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I've never seen a glow-worm, either. But my mother, who spent much of her youth in what was then rural Kent, spoke often of collecting them with my great aunt, and putting them on the rims of their hats to light the way home! I suspect a degree or so of exaggeration here - but it's a fine story, nonetheless.
It seems that glow-worms are in serious decline, probably due to habitat loss and pesticides, but maybe for other reasons. They prefer rough grass, and road verges were always a good place to see them. When some friends bought a house in France 20 years ago, our night walks would find thousands of them. Now it's down to just a few. Is it because the roadsides and ditches are now mercilessly mowed or are there other reasons?
We need many more people to survey them in Britain to try to establish some baseline data, so if you've nothing better to do on warm nights in July, resolve to get out and look for them next year, and report your results to your local Wildlife Trust.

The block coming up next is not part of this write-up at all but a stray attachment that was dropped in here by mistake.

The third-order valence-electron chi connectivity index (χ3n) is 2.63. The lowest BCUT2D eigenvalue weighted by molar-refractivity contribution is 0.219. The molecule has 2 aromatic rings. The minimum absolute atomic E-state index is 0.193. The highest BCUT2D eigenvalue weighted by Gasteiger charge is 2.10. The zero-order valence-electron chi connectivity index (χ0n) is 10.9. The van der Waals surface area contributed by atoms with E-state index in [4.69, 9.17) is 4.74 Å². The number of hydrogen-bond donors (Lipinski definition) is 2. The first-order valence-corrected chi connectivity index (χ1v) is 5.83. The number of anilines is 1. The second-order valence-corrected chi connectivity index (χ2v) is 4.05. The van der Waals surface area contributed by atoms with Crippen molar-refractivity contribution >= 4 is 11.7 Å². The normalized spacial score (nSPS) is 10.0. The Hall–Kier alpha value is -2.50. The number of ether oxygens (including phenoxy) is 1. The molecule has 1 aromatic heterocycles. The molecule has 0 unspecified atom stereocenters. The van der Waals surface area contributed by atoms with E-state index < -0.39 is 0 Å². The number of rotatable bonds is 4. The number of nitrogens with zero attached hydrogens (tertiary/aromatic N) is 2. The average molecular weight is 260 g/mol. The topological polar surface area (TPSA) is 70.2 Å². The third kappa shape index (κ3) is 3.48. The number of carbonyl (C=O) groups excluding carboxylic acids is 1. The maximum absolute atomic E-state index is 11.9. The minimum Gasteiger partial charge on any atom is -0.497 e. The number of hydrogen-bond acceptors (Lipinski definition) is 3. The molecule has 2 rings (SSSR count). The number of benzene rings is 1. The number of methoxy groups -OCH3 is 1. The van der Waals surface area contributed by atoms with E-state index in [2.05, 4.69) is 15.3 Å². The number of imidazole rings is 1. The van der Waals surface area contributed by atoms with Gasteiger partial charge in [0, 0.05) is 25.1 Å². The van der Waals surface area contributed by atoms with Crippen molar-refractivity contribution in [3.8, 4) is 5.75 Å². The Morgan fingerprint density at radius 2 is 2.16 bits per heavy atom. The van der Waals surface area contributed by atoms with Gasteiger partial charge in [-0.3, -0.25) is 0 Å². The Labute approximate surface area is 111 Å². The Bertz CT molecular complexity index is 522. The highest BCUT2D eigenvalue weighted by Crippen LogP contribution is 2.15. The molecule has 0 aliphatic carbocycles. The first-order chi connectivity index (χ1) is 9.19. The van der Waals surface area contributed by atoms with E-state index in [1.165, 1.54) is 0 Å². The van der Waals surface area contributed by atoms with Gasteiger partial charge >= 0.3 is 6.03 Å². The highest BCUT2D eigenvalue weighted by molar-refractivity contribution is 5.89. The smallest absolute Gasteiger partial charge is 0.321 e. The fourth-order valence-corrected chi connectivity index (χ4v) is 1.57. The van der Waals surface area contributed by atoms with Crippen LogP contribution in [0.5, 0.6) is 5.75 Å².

Used to see them in my long ago youth, but it is right that it has been many years since I saw one last. What a shame, they were a delight to us as children.
I live in Cornwall and have an area of old mine workings close by. I still have one glow worm glowing every night. I only saw 6 at one time this year. I think once they find a boyfriend they stop glowing so I've still got one lonely glow worm.
I saw a glow worm last weekend just a mile or so away - this is in rural kent. Last year, in a spot called Perry Woods, near Chilham there were dozens of them about. I'd recommend that spot to any would-be glow worm hunters.